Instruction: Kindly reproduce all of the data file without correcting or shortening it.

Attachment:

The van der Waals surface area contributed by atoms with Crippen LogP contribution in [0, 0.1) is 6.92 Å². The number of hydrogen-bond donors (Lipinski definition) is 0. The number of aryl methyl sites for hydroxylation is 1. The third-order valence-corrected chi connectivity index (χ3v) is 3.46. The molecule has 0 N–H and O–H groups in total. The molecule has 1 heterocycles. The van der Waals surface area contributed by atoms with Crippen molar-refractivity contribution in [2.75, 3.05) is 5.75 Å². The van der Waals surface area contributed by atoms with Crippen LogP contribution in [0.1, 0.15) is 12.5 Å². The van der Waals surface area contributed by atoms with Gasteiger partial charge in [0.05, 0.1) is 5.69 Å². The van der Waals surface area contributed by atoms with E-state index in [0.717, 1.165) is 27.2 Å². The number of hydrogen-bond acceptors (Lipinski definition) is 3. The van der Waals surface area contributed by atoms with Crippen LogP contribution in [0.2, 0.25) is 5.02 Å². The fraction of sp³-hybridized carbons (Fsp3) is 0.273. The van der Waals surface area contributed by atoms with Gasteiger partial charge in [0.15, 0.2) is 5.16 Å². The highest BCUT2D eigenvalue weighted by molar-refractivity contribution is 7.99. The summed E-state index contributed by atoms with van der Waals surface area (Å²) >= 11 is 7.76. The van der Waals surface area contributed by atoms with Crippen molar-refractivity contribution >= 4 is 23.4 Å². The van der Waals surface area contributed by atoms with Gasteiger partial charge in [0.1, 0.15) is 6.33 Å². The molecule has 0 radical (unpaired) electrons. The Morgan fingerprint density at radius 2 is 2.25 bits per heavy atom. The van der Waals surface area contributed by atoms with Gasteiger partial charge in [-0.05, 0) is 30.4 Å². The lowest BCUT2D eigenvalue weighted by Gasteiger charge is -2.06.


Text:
The van der Waals surface area contributed by atoms with Crippen LogP contribution in [0, 0.1) is 6.92 Å². The number of hydrogen-bond donors (Lipinski definition) is 0. The number of aryl methyl sites for hydroxylation is 1. The third-order valence-corrected chi connectivity index (χ3v) is 3.46. The molecule has 0 N–H and O–H groups in total. The molecule has 1 heterocycles. The van der Waals surface area contributed by atoms with Crippen molar-refractivity contribution in [2.75, 3.05) is 5.75 Å². The van der Waals surface area contributed by atoms with Crippen LogP contribution in [0.1, 0.15) is 12.5 Å². The van der Waals surface area contributed by atoms with Gasteiger partial charge in [0.05, 0.1) is 5.69 Å². The van der Waals surface area contributed by atoms with E-state index in [0.717, 1.165) is 27.2 Å². The number of hydrogen-bond acceptors (Lipinski definition) is 3. The van der Waals surface area contributed by atoms with Crippen LogP contribution in [0.2, 0.25) is 5.02 Å². The fraction of sp³-hybridized carbons (Fsp3) is 0.273. The van der Waals surface area contributed by atoms with Gasteiger partial charge in [0.15, 0.2) is 5.16 Å². The highest BCUT2D eigenvalue weighted by molar-refractivity contribution is 7.99. The summed E-state index contributed by atoms with van der Waals surface area (Å²) >= 11 is 7.76. The van der Waals surface area contributed by atoms with Crippen molar-refractivity contribution >= 4 is 23.4 Å². The van der Waals surface area contributed by atoms with Gasteiger partial charge in [0.1, 0.15) is 6.33 Å². The molecule has 0 radical (unpaired) electrons. The Morgan fingerprint density at radius 2 is 2.25 bits per heavy atom. The van der Waals surface area contributed by atoms with Gasteiger partial charge in [-0.05, 0) is 30.4 Å². The lowest BCUT2D eigenvalue weighted by Gasteiger charge is -2.06.